Tag: Salvation

An important reminder…

It’s the Gospel plus nothing equals salvation & sanctification.

There is nothing you can do to earn a relationship with God. There is nothing you can do to earn more love from God. God already proved He loves you unconditionally. In Christ, He sees you white as snow. Ok, by now the “Yeah, but…” is starting to creep in. So, let me remind you once more…

It’s the Gospel plus nothing…

True Christian religion is about selfless service for others and not religious attainment of God’s favor. God focused on us and sent Jesus. Jesus focused and served us giving us a relationship with God. Because it’s the Gospel plus nothing we’re free to focus on others and not ourselves. The statement “religion is do, Christianity is done” is false because the focus is on self. If you’re in Christ and Christ is in you, it’s not about you. It’s about being a blessing to others. In Christ, that’s how we roll. Ok, another reminder…

It’s the Gospel plus nothing…

Christ is more interested with who you are that what you do. Right now the “yeah, but…” is starting to creep in. Let’s just admit that we don’t like having to humbly admit we can’t do something ourselves. We need to be in control and that’s why we’re quick to ask what should we do? Humbly thank God for doing what you could not. Let Him be God instead of you trying to be in control. Why? Ok, one more time…

It’s the Gospel plus nothing…

25 years ago I imagined…

…Doing what I’m doing today. 25 years ago I knew I needed Jesus. That is the essential element to Christianity. Jesus did what we could not do, and He gave us what we did not deserve. That’s grace. That’s mercy.

When I accepted Jesus I knew I wanted to teach the Bible. Fitting that this coming Sunday I’ll be talking about the Gospel, what it is and what it isn’t. People struggle with the simplicity of the Gospel. That its free, that it’s by faith. To often we want to add hoops, dress codes, music limits, etc. That’s not Gospel. I’m enjoying the study of Galatians. It develops a picture of a mask vs grace, a prison vs freedom.

When we add rules, regulations, “standards” to the Gospel what we have is a masquerade, not freedom. Jesus came to set us free, not to put us into another prison. For 25 years I’ve had the joy of walking with Jesus. No regrets, definitely some bruises and tons of joy. This last year what stood out the most to me is the need to keep the Gospel first and the Gospel central.

So, I’m in my home office studying for my first sermon in Galatians. I imagined 25 years ago teaching the Bible and loving it. By God’s grace, that’s what I’m doing. It’s a God thing more than anything, but I’m grateful He let me imagine that 25 years ago. It makes today all that more special.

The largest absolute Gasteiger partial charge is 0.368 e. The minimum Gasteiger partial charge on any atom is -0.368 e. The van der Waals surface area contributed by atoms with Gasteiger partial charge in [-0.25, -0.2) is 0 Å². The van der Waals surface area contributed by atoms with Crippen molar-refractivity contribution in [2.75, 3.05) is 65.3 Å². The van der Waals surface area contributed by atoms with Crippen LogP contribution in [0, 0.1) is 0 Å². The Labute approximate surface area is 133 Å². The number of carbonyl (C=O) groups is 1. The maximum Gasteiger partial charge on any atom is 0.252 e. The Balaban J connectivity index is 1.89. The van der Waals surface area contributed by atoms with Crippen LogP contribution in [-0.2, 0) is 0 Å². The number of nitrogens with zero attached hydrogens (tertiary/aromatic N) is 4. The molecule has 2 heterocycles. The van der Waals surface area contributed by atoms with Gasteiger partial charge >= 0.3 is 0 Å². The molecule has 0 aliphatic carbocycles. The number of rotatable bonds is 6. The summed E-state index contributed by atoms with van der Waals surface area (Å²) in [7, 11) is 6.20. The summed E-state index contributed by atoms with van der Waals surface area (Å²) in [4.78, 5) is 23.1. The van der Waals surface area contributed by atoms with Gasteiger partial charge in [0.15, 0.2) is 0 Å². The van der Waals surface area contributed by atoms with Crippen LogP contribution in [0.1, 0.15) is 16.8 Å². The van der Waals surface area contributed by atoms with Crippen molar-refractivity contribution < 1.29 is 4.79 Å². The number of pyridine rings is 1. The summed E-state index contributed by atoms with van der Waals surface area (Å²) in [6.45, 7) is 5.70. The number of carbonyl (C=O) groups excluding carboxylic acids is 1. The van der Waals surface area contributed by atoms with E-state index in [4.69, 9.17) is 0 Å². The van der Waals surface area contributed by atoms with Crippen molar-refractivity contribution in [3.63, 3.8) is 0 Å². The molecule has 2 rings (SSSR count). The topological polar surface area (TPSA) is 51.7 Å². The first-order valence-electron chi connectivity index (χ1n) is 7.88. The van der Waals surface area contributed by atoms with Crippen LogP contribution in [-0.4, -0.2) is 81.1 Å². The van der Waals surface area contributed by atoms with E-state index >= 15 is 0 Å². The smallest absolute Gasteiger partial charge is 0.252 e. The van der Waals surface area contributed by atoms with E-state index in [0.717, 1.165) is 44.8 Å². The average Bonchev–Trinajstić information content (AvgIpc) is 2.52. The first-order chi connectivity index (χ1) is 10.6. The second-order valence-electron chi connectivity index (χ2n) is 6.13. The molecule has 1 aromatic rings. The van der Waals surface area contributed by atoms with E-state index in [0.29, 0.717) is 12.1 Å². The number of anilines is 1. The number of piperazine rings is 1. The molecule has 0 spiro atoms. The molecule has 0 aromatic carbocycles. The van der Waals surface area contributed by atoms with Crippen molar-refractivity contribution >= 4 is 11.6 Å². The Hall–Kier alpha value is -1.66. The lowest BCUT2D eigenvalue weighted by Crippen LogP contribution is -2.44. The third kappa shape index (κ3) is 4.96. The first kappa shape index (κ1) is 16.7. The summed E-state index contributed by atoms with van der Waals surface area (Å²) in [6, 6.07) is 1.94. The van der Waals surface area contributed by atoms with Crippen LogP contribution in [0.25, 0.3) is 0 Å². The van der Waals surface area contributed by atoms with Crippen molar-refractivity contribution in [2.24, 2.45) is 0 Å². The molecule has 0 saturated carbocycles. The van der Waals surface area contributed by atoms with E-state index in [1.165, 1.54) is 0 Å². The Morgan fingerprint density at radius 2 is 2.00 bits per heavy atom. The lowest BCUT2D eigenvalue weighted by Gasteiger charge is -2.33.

Psalm 100 ESV
1 Make a joyful noise to the LORD, all the earth! 2 Serve the LORD with gladness! Come into his presence with singing! 3 Know that the LORD, he is God! It is he who made us, and we are his; we are his people, and the sheep of his pasture. 4 Enter his gates with thanksgiving, and his courts with praise! Give thanks to him; bless his name! 5 For the LORD is good; his steadfast love endures forever, and his faithfulness to all generations.

Torn & Mended

This past Sunday was the most amazing life group. A small group, like many things becomes routine. It is part of weekly life. But the benefit of consistent involvement is that one amazing moment you will remember for a long time. This past Sunday stood as a reason of why small groups are important. We discussed the significance of a torn curtain and the mending that it provided.

Rescue not just judgment
In the Gospel we have the convergence of pain and suffering along with beauty and peace. People forget the Gospel is larger than a judicial matter, it’s a rescue form a massacre. Creation is fundamentally flawed. Jesus, by offering himself, resolves more than just the sin issue, He brings promise of all things new. Problems with human depravity and the brokenness of creation will one day end.

Present not removed
As sin alienates us from God, God is present and at work in His silence. God protected Israel while they wandered in the desert. While a curtain separated man from the holy of holies, God the Son was teaching in the courts of the temple. While people made themselves clean for worship, God the Son washed his disciples’ feet. As lambs were made ready for slaughter, Christ died on the cross and the curtain tore. Suffering brought peace.

Theology is practical